Raised by Rev. C C Ellison at Bracebridge, Lincolnshire and Mr Wipf, gardener at Hartsholme Hall, Cox’s Orange Pippin x Calville Blanc. The grafts were bought by Messrs Pennell and sons and the money used to finance Mr Wipf’s retirement. Introduced in 1911. RHS Award of Merit in 1911 and RHS First Class Certificate in 1917.
Medium size. Round, slightly conical, flattened at base and apex, usually regular and symmetrical. Green going gold base colour flushed with distinct but broken orange/red stripes. Small amount of russet on fruit, skin goes very greasy.
Cavity medium width and depth, can be fairly shallow, lined with brown russet.
Stalk usually long and fairly slender and well above cavity but there can be variations.
Basin regular, fairly deep and ribbed
Eye medium/large, open or part open. But Sanders says ‘tightly closed’.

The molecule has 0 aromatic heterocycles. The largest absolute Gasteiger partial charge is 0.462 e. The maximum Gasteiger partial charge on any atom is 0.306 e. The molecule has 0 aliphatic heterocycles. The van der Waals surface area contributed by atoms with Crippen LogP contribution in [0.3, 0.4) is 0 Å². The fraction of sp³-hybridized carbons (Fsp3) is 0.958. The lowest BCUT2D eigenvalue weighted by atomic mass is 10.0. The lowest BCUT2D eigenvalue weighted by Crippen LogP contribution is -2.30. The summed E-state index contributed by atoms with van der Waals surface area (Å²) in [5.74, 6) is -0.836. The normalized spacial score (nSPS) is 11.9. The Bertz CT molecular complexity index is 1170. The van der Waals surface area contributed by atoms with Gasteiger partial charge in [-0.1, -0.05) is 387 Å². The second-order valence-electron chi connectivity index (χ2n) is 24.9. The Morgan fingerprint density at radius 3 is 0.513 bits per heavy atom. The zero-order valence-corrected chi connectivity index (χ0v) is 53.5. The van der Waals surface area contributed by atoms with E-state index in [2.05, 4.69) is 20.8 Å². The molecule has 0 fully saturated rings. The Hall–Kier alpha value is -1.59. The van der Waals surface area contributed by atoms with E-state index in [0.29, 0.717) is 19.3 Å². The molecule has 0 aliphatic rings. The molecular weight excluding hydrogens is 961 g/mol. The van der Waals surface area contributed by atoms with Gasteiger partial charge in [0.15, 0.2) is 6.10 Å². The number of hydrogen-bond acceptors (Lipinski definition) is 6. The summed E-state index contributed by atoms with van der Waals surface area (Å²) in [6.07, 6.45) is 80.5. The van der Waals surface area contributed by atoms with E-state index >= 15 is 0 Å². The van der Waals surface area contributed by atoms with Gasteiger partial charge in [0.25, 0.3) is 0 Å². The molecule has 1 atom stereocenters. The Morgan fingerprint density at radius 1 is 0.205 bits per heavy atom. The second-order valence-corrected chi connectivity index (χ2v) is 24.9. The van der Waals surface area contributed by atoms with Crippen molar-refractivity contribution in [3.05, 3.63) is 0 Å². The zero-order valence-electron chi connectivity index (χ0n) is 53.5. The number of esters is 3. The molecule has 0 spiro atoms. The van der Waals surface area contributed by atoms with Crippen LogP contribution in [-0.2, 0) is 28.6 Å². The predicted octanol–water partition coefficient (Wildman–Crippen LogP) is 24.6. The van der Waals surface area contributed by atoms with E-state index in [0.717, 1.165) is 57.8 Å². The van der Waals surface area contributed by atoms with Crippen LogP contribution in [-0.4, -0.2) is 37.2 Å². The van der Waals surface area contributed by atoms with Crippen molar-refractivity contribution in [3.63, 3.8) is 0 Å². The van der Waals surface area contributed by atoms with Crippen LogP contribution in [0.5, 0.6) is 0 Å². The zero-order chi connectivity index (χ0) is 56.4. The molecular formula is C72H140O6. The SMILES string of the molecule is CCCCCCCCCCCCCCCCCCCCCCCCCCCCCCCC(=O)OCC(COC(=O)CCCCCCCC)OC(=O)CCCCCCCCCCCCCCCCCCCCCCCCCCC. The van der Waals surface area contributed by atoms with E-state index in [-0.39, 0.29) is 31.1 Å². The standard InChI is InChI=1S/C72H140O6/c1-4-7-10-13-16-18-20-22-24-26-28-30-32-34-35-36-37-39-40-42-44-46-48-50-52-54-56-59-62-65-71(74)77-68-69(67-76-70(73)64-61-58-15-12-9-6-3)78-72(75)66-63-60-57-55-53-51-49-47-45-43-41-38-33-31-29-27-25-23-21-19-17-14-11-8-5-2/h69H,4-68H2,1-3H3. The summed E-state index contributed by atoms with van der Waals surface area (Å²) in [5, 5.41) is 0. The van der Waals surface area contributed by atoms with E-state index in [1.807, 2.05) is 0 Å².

Sepals long, erect and reflexed. Tips often broken.
Flesh once tasted, never forgotten, rich ‘aniseed’ taste and rich flavour. Good off the tree and for a short time after, does not keep. Creamy white, crisp and juicy.
Tube small cone or slightly funnel shaped, Stamens median to marginal, Core axile
Tree vigorous, upward spreading, prone to canker but resistant to scab
Flowering two days after Cox’s Orange Pippin with Gala and Tydeman’s Late Orange. Pollination group D
Season : September and October only